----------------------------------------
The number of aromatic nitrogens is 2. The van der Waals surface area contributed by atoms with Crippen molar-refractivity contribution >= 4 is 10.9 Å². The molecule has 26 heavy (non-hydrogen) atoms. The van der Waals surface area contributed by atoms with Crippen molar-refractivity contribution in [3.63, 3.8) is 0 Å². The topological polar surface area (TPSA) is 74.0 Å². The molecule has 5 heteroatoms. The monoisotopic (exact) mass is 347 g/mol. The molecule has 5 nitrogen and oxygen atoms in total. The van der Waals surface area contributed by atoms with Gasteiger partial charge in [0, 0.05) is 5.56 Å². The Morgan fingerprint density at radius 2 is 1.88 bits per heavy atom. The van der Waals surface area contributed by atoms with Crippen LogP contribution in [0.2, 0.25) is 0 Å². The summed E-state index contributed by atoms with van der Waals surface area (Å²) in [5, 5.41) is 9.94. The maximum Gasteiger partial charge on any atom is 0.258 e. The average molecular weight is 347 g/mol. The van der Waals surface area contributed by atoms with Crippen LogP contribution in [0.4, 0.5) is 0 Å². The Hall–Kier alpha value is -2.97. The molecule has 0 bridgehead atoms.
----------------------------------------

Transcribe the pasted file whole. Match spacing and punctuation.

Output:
The number of aromatic nitrogens is 2. The van der Waals surface area contributed by atoms with Crippen molar-refractivity contribution >= 4 is 10.9 Å². The molecule has 26 heavy (non-hydrogen) atoms. The van der Waals surface area contributed by atoms with Crippen molar-refractivity contribution in [3.63, 3.8) is 0 Å². The topological polar surface area (TPSA) is 74.0 Å². The molecule has 5 heteroatoms. The monoisotopic (exact) mass is 347 g/mol. The molecule has 5 nitrogen and oxygen atoms in total. The van der Waals surface area contributed by atoms with Gasteiger partial charge in [0, 0.05) is 5.56 Å². The Morgan fingerprint density at radius 2 is 1.88 bits per heavy atom. The van der Waals surface area contributed by atoms with Crippen LogP contribution in [0.2, 0.25) is 0 Å². The summed E-state index contributed by atoms with van der Waals surface area (Å²) in [5, 5.41) is 9.94. The maximum Gasteiger partial charge on any atom is 0.258 e. The average molecular weight is 347 g/mol. The van der Waals surface area contributed by atoms with Crippen LogP contribution in [0.4, 0.5) is 0 Å². The Hall–Kier alpha value is -2.97. The molecule has 0 bridgehead atoms.